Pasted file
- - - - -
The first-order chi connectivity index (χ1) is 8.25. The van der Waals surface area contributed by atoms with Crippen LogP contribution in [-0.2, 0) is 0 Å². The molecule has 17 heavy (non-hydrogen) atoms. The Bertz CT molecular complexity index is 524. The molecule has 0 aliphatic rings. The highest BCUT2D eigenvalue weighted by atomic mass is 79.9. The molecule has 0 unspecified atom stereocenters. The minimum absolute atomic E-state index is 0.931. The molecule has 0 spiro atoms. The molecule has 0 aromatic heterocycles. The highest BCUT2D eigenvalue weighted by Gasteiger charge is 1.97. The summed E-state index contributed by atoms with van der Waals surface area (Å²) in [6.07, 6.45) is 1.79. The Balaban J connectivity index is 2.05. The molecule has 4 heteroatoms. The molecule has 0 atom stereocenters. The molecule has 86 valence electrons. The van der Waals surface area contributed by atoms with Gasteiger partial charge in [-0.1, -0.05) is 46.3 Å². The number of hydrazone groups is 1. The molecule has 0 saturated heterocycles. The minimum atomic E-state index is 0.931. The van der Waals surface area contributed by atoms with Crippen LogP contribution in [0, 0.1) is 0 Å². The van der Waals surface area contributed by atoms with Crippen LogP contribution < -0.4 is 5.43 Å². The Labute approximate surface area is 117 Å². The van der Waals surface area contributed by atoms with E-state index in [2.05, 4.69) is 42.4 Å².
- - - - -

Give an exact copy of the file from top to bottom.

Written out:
The first-order chi connectivity index (χ1) is 8.25. The van der Waals surface area contributed by atoms with Crippen LogP contribution in [-0.2, 0) is 0 Å². The molecule has 17 heavy (non-hydrogen) atoms. The Bertz CT molecular complexity index is 524. The molecule has 0 aliphatic rings. The highest BCUT2D eigenvalue weighted by atomic mass is 79.9. The molecule has 0 unspecified atom stereocenters. The minimum absolute atomic E-state index is 0.931. The molecule has 0 spiro atoms. The molecule has 0 aromatic heterocycles. The highest BCUT2D eigenvalue weighted by Gasteiger charge is 1.97. The summed E-state index contributed by atoms with van der Waals surface area (Å²) in [6.07, 6.45) is 1.79. The Balaban J connectivity index is 2.05. The molecule has 4 heteroatoms. The molecule has 0 atom stereocenters. The molecule has 86 valence electrons. The van der Waals surface area contributed by atoms with Gasteiger partial charge in [-0.1, -0.05) is 46.3 Å². The number of hydrazone groups is 1. The molecule has 0 saturated heterocycles. The minimum atomic E-state index is 0.931. The van der Waals surface area contributed by atoms with Crippen LogP contribution in [0, 0.1) is 0 Å². The van der Waals surface area contributed by atoms with Crippen LogP contribution < -0.4 is 5.43 Å². The Labute approximate surface area is 117 Å². The van der Waals surface area contributed by atoms with E-state index in [2.05, 4.69) is 42.4 Å².